Miles Davis – Tutu (1986)

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by S. Victor Aaron

Recently I revisited an album that wore our my cassette player during late ’86-early ’87: Tutu by Miles Davis.

It typically takes a long time to get the right perspective on a Miles record, he was often took a direction in music before his listeners were ready to follow him down the path he was taking. Tutu, however, wasn’t a watershed recording for its innovation; rather, it marks Miles’ first record by a new label in thirty years and the beginning of his final fully-realized phase, his collaboration with multi-instrumentalist Marcus Miller.

After more than a quarter century of a historically successful relationship between a musician and a record company, Columbia had grown tired in declining interest of the jazz icon, whose brand of fusion wasn’t catching on with the younger crowd. Meanwhile, the older fans’ interest quickly subsided after the surprise ’81 comeback.

Deciding that another Bitches Brew wasn’t forthcoming, Columbia ditched Davis in 1985 when the star-studded You’re Under Arrest was greeted with a yawn. Warner Brothers jumped on the rare opening and signed up Miles shortly afterwards. Leaving nothing to chance, Warners assigned their ace jazz producer Tommy LiPuma to shepherd the making of new album. Since Miles’ manager unwisely signed away future songwriting royalties to Warners, Miles refused to compose any music under his new contract, and LiPuma casted about for someone other than Miles who could write “Miles Davis” songs.

He soon chose a bass player in Miles’ early eighties band, Miller. Miller, who could also play guitar, keyboards, and a pretty good bass clarinet, had also written compositions for David Sanborn and a couple of his own albums. All this, combined with his previous familiarity with Davis made him a most logical choice.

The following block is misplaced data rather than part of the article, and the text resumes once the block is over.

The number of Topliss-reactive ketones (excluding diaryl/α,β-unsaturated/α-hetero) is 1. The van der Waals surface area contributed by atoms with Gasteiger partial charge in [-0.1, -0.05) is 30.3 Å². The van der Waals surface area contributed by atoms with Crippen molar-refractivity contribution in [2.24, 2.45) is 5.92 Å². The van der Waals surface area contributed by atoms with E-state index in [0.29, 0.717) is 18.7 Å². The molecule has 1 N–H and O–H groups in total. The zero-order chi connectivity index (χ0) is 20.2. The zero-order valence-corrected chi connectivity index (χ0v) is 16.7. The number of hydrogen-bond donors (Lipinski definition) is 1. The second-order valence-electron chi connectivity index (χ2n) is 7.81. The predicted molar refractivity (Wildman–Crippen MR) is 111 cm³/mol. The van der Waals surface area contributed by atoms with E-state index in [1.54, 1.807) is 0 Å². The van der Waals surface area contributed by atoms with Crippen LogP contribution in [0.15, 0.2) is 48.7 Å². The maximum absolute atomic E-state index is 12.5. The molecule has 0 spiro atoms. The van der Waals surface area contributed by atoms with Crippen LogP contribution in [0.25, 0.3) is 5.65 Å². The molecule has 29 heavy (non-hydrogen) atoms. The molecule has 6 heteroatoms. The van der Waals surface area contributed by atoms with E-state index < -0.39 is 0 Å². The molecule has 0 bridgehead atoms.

Song contributions were also solicited from George Duke and Prince (whose composition didn’t make the final cut for incompatibility reasons). Miller undertook the bulk of the instrumentation, including the obligatory sax foil to Miles, a position once held by greats like John Coltrane and Wayne Shorter.

Most of the tracks sound much like funk-pop with dark chords and splashes of dissonance to give it the feel of Miles, without it being anything remotely like a classic Miles tune underneath the surface. This isn’t to say the songs were bad, though. The lead off title tune is a slow-tempo strut that evokes the cockiness that is part and parcel of the leader’s personality. “Portia” is another in a string one of Miller’s strong ballads. “Splatch” and “Full Nelson” are funk excursions that could as easily worked without Davis.

“Perfect Way” is a curious cover of the Scritti Politti hit from a year earlier with a evil-sounding alternate bridge pasted on top of it. “Don’t Lose Your Mind” features an unhinged violin solo by Michel Urbaniak, a rare instance of risk-taking on this collection. The Duke contribution “Backyard Ritual” actually fits Miles than most of Miller’s songs. But perhaps that best tune for this Miles Davis album was the one that was co-written by Miles himself, “Tomaas”.

With a reggae beat married to repetitive single note underpiined by some very nifty bass work by Miller, Miles and Miller (also on soprano sax) trade fours and eights in a rare opportunity for Miles to stretch out. Overall, though, the trumpet playing is subdued, probably more constrained by production than declining abilities. Rarely does the mute come off his horn.

The result of all this is an album that is more meticulously crafted than a typical Columbia Miles album. Improvision is virtually nonexistent. LiPuma’s cutting edge production, in the end, gave the album a sound that’s similar to You’re Under Arrest, only slicker, and with somewhat stronger songs. At the same time, it’s still painfully dated in the eighties. And those who admire the Prince of Darkness for his cutting edge style will find little to appreciate in one of the most MOR records ever put out by Miles.

On its own terms, though, it rates pretty well for a contemporary jazz record of that time.

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